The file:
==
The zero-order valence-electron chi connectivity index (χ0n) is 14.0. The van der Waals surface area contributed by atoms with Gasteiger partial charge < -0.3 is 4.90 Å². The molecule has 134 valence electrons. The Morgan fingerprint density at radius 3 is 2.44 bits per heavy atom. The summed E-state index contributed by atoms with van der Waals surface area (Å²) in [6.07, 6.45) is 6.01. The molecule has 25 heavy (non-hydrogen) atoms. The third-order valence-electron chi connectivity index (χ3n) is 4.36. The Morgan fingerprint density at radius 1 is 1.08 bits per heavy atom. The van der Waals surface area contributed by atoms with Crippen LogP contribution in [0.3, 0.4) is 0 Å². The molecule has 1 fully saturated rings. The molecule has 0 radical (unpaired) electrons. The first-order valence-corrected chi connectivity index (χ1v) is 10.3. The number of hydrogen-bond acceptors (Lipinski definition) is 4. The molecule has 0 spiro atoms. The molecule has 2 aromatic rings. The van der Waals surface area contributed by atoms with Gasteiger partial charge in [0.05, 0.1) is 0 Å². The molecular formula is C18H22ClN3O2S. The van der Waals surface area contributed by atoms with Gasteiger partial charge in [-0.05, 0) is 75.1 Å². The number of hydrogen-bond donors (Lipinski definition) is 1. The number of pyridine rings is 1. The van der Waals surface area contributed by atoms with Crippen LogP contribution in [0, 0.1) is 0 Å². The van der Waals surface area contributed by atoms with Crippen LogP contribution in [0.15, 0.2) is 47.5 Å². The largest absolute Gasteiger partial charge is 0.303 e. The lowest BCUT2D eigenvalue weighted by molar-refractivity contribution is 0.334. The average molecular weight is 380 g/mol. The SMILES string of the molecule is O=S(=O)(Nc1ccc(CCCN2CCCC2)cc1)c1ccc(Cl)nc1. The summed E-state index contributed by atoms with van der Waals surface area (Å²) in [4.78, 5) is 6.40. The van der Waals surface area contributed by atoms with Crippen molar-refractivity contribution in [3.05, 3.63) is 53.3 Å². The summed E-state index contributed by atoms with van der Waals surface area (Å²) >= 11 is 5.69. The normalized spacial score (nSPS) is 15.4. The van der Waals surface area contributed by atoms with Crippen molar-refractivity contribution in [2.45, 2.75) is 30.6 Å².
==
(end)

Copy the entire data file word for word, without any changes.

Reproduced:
The zero-order valence-electron chi connectivity index (χ0n) is 14.0. The van der Waals surface area contributed by atoms with Gasteiger partial charge < -0.3 is 4.90 Å². The molecule has 134 valence electrons. The Morgan fingerprint density at radius 3 is 2.44 bits per heavy atom. The summed E-state index contributed by atoms with van der Waals surface area (Å²) in [6.07, 6.45) is 6.01. The molecule has 25 heavy (non-hydrogen) atoms. The third-order valence-electron chi connectivity index (χ3n) is 4.36. The Morgan fingerprint density at radius 1 is 1.08 bits per heavy atom. The van der Waals surface area contributed by atoms with Crippen LogP contribution in [0.3, 0.4) is 0 Å². The molecule has 1 fully saturated rings. The molecule has 0 radical (unpaired) electrons. The first-order valence-corrected chi connectivity index (χ1v) is 10.3. The number of hydrogen-bond acceptors (Lipinski definition) is 4. The molecule has 0 spiro atoms. The molecule has 2 aromatic rings. The van der Waals surface area contributed by atoms with Gasteiger partial charge in [0.05, 0.1) is 0 Å². The molecular formula is C18H22ClN3O2S. The van der Waals surface area contributed by atoms with Gasteiger partial charge in [-0.05, 0) is 75.1 Å². The number of hydrogen-bond donors (Lipinski definition) is 1. The number of pyridine rings is 1. The van der Waals surface area contributed by atoms with Crippen LogP contribution in [0, 0.1) is 0 Å². The van der Waals surface area contributed by atoms with Crippen LogP contribution in [0.15, 0.2) is 47.5 Å². The largest absolute Gasteiger partial charge is 0.303 e. The lowest BCUT2D eigenvalue weighted by molar-refractivity contribution is 0.334. The average molecular weight is 380 g/mol. The SMILES string of the molecule is O=S(=O)(Nc1ccc(CCCN2CCCC2)cc1)c1ccc(Cl)nc1. The summed E-state index contributed by atoms with van der Waals surface area (Å²) in [4.78, 5) is 6.40. The van der Waals surface area contributed by atoms with Crippen molar-refractivity contribution in [3.05, 3.63) is 53.3 Å². The summed E-state index contributed by atoms with van der Waals surface area (Å²) >= 11 is 5.69. The normalized spacial score (nSPS) is 15.4. The van der Waals surface area contributed by atoms with Crippen molar-refractivity contribution in [2.45, 2.75) is 30.6 Å².